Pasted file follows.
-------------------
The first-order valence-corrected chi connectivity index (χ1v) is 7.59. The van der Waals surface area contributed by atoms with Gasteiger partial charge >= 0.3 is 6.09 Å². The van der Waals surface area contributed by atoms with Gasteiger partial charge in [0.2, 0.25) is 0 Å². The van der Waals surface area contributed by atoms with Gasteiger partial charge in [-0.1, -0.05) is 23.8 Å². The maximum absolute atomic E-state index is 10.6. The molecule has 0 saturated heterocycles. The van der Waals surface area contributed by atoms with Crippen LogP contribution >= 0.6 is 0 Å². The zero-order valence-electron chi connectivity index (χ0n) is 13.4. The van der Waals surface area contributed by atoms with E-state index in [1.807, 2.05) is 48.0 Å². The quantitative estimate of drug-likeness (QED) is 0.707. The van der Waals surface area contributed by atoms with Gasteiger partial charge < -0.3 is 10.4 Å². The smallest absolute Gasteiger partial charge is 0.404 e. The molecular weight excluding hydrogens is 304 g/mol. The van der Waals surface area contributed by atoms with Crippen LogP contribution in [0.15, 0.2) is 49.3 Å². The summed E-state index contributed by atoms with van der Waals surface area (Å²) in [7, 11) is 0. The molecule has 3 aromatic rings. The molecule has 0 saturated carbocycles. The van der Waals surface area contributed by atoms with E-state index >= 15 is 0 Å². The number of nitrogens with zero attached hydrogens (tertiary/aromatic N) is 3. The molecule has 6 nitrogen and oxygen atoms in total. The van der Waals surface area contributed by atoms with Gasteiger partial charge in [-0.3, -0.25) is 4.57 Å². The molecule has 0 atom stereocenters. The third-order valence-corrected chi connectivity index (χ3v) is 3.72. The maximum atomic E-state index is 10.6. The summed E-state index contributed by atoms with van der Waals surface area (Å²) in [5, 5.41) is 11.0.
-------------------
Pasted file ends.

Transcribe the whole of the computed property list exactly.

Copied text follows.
The first-order valence-corrected chi connectivity index (χ1v) is 7.59. The van der Waals surface area contributed by atoms with Gasteiger partial charge >= 0.3 is 6.09 Å². The van der Waals surface area contributed by atoms with Gasteiger partial charge in [0.2, 0.25) is 0 Å². The van der Waals surface area contributed by atoms with Gasteiger partial charge in [-0.1, -0.05) is 23.8 Å². The maximum absolute atomic E-state index is 10.6. The molecule has 0 saturated heterocycles. The van der Waals surface area contributed by atoms with Crippen LogP contribution >= 0.6 is 0 Å². The zero-order valence-electron chi connectivity index (χ0n) is 13.4. The van der Waals surface area contributed by atoms with E-state index in [1.807, 2.05) is 48.0 Å². The quantitative estimate of drug-likeness (QED) is 0.707. The van der Waals surface area contributed by atoms with Gasteiger partial charge < -0.3 is 10.4 Å². The smallest absolute Gasteiger partial charge is 0.404 e. The molecular weight excluding hydrogens is 304 g/mol. The van der Waals surface area contributed by atoms with Crippen LogP contribution in [0.15, 0.2) is 49.3 Å². The summed E-state index contributed by atoms with van der Waals surface area (Å²) in [7, 11) is 0. The molecule has 3 aromatic rings. The molecule has 0 saturated carbocycles. The van der Waals surface area contributed by atoms with E-state index >= 15 is 0 Å². The number of nitrogens with zero attached hydrogens (tertiary/aromatic N) is 3. The molecule has 6 nitrogen and oxygen atoms in total. The van der Waals surface area contributed by atoms with Gasteiger partial charge in [-0.3, -0.25) is 4.57 Å². The molecule has 0 atom stereocenters. The third-order valence-corrected chi connectivity index (χ3v) is 3.72. The maximum atomic E-state index is 10.6. The summed E-state index contributed by atoms with van der Waals surface area (Å²) in [5, 5.41) is 11.0.